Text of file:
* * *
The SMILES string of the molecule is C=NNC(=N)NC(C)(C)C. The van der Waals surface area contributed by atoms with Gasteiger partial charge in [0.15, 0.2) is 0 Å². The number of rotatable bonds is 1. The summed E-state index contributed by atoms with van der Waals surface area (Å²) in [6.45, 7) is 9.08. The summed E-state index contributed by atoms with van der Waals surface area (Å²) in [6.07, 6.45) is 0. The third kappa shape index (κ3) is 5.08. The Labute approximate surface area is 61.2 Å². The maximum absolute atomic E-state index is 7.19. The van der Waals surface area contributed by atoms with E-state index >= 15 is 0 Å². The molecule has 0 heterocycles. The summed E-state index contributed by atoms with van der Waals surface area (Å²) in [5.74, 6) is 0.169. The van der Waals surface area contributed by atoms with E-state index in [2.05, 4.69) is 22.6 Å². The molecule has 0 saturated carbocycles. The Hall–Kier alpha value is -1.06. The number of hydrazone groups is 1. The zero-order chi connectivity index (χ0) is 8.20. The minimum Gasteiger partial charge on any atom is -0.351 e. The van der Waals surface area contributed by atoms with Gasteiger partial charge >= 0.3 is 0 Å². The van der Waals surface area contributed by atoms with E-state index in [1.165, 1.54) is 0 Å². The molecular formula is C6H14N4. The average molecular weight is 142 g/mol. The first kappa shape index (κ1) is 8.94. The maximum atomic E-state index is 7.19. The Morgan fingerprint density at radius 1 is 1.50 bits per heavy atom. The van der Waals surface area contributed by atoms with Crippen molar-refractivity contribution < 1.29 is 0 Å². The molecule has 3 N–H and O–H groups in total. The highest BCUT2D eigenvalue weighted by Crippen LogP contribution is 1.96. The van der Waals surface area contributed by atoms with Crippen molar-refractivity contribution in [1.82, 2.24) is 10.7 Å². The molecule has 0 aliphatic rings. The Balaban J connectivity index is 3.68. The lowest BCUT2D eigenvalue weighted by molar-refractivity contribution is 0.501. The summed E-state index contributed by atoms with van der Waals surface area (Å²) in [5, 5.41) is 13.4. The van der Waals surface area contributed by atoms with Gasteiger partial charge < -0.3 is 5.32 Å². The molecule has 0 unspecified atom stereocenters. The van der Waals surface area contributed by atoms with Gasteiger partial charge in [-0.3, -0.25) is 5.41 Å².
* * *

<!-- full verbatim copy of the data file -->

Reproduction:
The SMILES string of the molecule is C=NNC(=N)NC(C)(C)C. The van der Waals surface area contributed by atoms with Gasteiger partial charge in [0.15, 0.2) is 0 Å². The number of rotatable bonds is 1. The summed E-state index contributed by atoms with van der Waals surface area (Å²) in [6.45, 7) is 9.08. The summed E-state index contributed by atoms with van der Waals surface area (Å²) in [6.07, 6.45) is 0. The third kappa shape index (κ3) is 5.08. The Labute approximate surface area is 61.2 Å². The maximum absolute atomic E-state index is 7.19. The van der Waals surface area contributed by atoms with E-state index >= 15 is 0 Å². The molecule has 0 heterocycles. The summed E-state index contributed by atoms with van der Waals surface area (Å²) in [5.74, 6) is 0.169. The van der Waals surface area contributed by atoms with E-state index in [2.05, 4.69) is 22.6 Å². The molecule has 0 saturated carbocycles. The Hall–Kier alpha value is -1.06. The number of hydrazone groups is 1. The zero-order chi connectivity index (χ0) is 8.20. The minimum Gasteiger partial charge on any atom is -0.351 e. The van der Waals surface area contributed by atoms with Gasteiger partial charge >= 0.3 is 0 Å². The van der Waals surface area contributed by atoms with E-state index in [1.165, 1.54) is 0 Å². The molecular formula is C6H14N4. The average molecular weight is 142 g/mol. The first kappa shape index (κ1) is 8.94. The maximum atomic E-state index is 7.19. The Morgan fingerprint density at radius 1 is 1.50 bits per heavy atom. The van der Waals surface area contributed by atoms with Crippen molar-refractivity contribution < 1.29 is 0 Å². The molecule has 3 N–H and O–H groups in total. The highest BCUT2D eigenvalue weighted by Crippen LogP contribution is 1.96. The van der Waals surface area contributed by atoms with Crippen molar-refractivity contribution in [1.82, 2.24) is 10.7 Å². The molecule has 0 aliphatic rings. The Balaban J connectivity index is 3.68. The lowest BCUT2D eigenvalue weighted by molar-refractivity contribution is 0.501. The summed E-state index contributed by atoms with van der Waals surface area (Å²) in [5, 5.41) is 13.4. The van der Waals surface area contributed by atoms with Gasteiger partial charge < -0.3 is 5.32 Å². The molecule has 0 unspecified atom stereocenters. The van der Waals surface area contributed by atoms with Gasteiger partial charge in [-0.3, -0.25) is 5.41 Å².